If you are diligent and fortunate enough to earn a very high income, then the question of how much spousal support you may have to pay your spouse on separation or divorce will be of key concern to you (assuming you have not addressed this issue by way of a separation agreement or other marital contract).
Leaving aside the related question of how your family assets may have to be divided, the question you may ask yourself is this:
Should I have to pay unusually high levels of spousal support merely because I can afford to pay?
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Toronto’s Experts in Family Law and Divorce
Canadian courts have repeatedly stated that the task of setting spousal support amounts is highly fact-based, individualized, and discretionary. Fortunately, there is some level of guidance in the form of the Spousal Support Advisory Guidelines (SSAGs) which – while not technically legislation that must be followed – provides a court with a “formula” for setting initial support amounts (once your spouse’s entitlement to some support has otherwise been confirmed).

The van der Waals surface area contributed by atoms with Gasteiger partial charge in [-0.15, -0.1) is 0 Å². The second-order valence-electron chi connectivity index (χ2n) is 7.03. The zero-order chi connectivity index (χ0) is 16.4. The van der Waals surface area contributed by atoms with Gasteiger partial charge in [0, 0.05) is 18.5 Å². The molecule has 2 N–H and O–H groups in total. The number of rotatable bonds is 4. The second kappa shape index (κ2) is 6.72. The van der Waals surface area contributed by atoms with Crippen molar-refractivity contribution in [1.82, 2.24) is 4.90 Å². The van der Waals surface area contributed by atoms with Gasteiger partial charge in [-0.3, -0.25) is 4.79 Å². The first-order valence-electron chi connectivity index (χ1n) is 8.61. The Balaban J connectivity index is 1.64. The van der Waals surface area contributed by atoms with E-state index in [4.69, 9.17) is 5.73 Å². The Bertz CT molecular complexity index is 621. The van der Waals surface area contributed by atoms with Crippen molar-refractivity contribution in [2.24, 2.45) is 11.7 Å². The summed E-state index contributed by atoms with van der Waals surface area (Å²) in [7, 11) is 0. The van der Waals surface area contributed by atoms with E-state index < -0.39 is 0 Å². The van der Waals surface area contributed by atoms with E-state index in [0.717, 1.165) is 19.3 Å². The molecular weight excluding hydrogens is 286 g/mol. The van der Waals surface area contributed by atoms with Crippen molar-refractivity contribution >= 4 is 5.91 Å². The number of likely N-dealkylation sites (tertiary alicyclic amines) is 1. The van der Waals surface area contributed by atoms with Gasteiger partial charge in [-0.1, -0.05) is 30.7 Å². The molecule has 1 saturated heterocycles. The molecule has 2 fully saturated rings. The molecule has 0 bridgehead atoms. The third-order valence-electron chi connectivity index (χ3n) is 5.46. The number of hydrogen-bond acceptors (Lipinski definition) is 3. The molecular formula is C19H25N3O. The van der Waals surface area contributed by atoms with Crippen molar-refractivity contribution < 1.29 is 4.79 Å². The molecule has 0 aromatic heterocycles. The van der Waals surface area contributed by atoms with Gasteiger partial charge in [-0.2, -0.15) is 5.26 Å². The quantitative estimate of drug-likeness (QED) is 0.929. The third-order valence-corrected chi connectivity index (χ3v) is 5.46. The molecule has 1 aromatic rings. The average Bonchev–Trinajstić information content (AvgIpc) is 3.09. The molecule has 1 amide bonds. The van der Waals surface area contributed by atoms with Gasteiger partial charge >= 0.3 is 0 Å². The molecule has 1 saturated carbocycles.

Technically, the SSAGs apply to both average and high-income earners, and are designed to advise courts (and lawyers and their clients, for that matter) on a reasonable range and duration of spousal support in various circumstances. They do include a “ceiling” at the $350,000 income level – meaning the formula stops at that figure – but there is no hard “cap” on the amount of support that can be ordered in high income cases.
For example, if you earn more than $350,000 per year the court may still order you to pay additional support above the formula amount, calculated by way of percentage increase, and after taking into account your budget, assets, and other income, as well as your spouse’s level of need. This adds to the list of factors at play in any given scenario.
On this point, the fact that the SSAGs are not mandatory means that they still leave substantial room for a court to consider all of the usual legislated factors, such as need and ability to pay as mandated by the federal Divorce Act, together with a host of other more esoteric considerations such as whether:
* the support amounts will allow your former spouse to maintain the standard of living to which he or she was accustomed;
* any post-separation increases in your (already high) income should be taken into account in setting spousal support levels for the first time; and
* your spouse’s request for support is actually an improper attempt to redistribute your capital in the guise of support.
The bottom line is this: if you are a high income earner, then your spousal support obligations will be governed by particularly complex considerations, and getting good legal advice is essential because there is a lot at stake.